Senior center provides more than just meals

Senior center provides more than just meals

February 14, 2022 in Harvest Time Newsletter

The SeniorAge Center in Marshfield, MO serves nearly 100 meals a day and delivers food to 70 seniors each month, driving 600 miles across Webster, Wright and Laclede counties to make sure everyone has the food they need.

As impressive as that is, that’s not even all that this Ozarks Food Harvest partner does. The center hosts exercise groups, games (such as dominoes, cards, and bingo), offers Medicare counseling during open enrollment, assistance with taxes every spring, and helps connect seniors to other resources they might need.

Chris Parker, Center Administrator of SeniorAge – Marshfield Senior Center, said, “We want to do whatever we can for our seniors. We figure out how to make it happen. It’s about connecting the right people with the right resources.”

Last year, Parker met an elderly couple who were living in poor and unsanitary conditions. Financially strapped, they struggled to navigate resources that could help. Parker was able to use her knowledge of local senior housing to refer and move them into a good senior housing complex, significantly improving their situation. In another instance, the Marshfield Senior Center was able to get a client a hospital bed for her husband so he could finish his hospice at home. Since then, this bed has been utilized by several other senior families during their time of need.

The Marshfield Senior Center is more than just a meal; providing nutritious food to seniors, ranging from age 60-99, is an important part of what they do. In October 2012, they became the first senior center to provide USDA Commodity Senior Food Program boxes through Ozarks Food Harvest.

Jane Hamilton-Smith was volunteering with the Marshfield Senior Center when the program started, and a decade later, at 88, she is still dedicated to the mission. Each month, Hamilton-Smith calls nearly 70 seniors before the senior boxes are set to arrive. During each conversation she asks recipients if they are able to pick up their box or if they need it to be delivered. On each call, she also chats with seniors about their families, their health, and their lives.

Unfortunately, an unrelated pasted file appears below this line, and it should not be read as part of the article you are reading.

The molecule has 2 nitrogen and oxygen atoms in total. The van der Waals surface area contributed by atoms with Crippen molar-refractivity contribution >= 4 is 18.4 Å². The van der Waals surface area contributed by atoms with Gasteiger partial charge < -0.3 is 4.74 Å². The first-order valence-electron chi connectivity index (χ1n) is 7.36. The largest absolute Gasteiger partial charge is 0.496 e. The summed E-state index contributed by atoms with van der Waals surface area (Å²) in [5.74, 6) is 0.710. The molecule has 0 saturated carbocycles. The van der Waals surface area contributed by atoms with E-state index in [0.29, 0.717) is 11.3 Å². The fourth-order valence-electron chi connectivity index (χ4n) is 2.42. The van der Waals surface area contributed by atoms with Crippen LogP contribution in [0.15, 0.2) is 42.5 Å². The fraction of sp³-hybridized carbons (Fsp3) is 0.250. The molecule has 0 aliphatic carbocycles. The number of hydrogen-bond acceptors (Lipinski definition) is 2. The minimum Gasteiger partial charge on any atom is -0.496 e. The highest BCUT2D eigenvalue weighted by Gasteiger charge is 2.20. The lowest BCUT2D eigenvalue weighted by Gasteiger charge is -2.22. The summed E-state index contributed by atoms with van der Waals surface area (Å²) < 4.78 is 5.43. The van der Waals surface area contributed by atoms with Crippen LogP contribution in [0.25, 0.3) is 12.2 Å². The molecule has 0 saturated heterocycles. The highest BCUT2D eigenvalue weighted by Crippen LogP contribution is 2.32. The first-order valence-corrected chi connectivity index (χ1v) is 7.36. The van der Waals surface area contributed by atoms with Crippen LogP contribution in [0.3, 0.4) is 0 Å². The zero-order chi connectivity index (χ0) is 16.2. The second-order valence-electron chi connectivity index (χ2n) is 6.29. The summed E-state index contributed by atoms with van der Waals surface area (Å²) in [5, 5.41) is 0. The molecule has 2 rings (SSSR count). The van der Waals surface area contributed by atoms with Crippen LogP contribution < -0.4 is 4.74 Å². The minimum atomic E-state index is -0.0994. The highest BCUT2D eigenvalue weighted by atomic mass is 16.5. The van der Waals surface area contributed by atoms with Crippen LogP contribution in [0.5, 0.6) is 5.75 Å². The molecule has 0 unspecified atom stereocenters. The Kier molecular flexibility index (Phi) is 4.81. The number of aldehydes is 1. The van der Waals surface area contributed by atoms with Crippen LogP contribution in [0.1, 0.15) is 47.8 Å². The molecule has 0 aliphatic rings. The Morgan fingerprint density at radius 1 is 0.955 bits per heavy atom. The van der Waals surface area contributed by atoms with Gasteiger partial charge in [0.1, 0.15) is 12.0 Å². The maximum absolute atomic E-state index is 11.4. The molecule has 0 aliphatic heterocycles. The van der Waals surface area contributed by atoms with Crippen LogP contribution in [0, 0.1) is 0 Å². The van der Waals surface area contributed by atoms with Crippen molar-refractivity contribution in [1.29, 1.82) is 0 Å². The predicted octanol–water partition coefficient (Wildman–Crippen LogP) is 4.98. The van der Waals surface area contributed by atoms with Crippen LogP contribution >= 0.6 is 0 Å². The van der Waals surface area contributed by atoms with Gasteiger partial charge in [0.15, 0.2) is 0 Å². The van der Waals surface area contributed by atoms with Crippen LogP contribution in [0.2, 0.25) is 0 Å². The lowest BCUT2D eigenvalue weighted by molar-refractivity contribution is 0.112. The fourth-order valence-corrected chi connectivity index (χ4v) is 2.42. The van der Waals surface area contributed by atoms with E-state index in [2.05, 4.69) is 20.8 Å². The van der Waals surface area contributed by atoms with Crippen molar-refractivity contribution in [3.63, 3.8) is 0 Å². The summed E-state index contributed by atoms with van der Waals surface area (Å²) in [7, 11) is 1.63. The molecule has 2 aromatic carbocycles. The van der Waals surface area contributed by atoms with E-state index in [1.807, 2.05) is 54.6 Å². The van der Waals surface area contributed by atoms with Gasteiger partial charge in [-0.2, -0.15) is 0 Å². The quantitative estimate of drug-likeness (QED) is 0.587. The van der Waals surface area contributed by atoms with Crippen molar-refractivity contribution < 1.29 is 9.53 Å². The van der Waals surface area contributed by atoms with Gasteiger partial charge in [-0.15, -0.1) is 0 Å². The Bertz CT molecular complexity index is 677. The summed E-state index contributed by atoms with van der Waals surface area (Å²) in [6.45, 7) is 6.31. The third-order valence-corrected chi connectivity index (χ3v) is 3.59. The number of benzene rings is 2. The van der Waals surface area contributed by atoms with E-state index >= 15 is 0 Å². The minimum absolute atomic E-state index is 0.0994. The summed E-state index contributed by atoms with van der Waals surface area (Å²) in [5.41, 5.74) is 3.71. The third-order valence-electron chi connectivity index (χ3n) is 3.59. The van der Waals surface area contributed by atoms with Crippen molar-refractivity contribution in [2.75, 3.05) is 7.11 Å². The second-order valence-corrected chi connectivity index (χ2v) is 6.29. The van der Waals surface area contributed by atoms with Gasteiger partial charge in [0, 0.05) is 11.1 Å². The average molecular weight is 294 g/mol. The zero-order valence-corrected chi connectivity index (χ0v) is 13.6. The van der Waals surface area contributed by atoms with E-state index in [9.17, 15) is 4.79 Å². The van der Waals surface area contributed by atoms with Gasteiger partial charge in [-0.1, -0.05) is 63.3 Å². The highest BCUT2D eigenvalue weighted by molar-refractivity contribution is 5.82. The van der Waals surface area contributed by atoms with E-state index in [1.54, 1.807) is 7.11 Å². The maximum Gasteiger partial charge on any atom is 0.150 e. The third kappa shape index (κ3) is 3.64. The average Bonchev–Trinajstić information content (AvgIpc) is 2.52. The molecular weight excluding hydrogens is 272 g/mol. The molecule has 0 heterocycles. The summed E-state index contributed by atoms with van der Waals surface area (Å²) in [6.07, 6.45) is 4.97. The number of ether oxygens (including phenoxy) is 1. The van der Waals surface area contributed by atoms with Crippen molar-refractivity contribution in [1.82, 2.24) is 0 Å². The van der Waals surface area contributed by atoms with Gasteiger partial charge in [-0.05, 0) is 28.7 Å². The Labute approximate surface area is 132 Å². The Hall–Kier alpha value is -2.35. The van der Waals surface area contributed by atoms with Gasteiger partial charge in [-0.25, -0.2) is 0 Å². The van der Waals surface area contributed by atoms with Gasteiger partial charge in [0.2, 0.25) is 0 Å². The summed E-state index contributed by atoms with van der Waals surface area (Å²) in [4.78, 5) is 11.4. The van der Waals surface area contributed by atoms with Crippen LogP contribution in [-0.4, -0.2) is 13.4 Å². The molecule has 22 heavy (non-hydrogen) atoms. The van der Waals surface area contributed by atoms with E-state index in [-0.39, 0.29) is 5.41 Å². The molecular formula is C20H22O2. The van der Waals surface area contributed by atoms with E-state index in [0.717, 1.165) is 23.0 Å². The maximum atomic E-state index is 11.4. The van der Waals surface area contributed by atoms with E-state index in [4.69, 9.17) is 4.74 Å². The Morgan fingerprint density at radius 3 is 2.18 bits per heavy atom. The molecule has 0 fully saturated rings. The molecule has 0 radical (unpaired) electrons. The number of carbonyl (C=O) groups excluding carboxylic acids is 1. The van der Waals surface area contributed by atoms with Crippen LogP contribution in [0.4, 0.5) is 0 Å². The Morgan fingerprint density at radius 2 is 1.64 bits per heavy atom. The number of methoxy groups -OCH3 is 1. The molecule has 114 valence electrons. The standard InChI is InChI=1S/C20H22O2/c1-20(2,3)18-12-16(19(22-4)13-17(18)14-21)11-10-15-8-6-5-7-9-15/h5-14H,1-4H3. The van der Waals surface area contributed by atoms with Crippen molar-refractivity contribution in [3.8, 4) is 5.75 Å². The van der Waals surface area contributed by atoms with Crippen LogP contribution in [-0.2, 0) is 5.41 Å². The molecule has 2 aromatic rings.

“I tell people to call any time,” Hamilton-Smith said. “This program is more than just about food, it’s about friendships.”

During the pandemic, the Center had to close for 15 months, but during that time volunteers continued to deliver food to their food-insecure neighbors. They also developed a telephone reassurance program for seniors. It offered comfort to those who were feeling overwhelmed and isolated during that time.

Parker, along with volunteers and staff, are passionate about the people they serve. Parker has been committed to the Marshfield Senior Center for more than thirty years. She started volunteering when her children were small, driving meals to seniors, sometimes having her kids tag along. Once her children were grown, she saw the job opening at the Center and immediately submitted her resume.

Her outstanding selfless service to the community shines through her work at the Center. “What we do is a labor of love,” Parker noted.

The Food Bank is proud to work with such exceptional partners. We admire their dedication and passion to serve their community and help in any way they can. We could not Transform Hunger into Hope without them.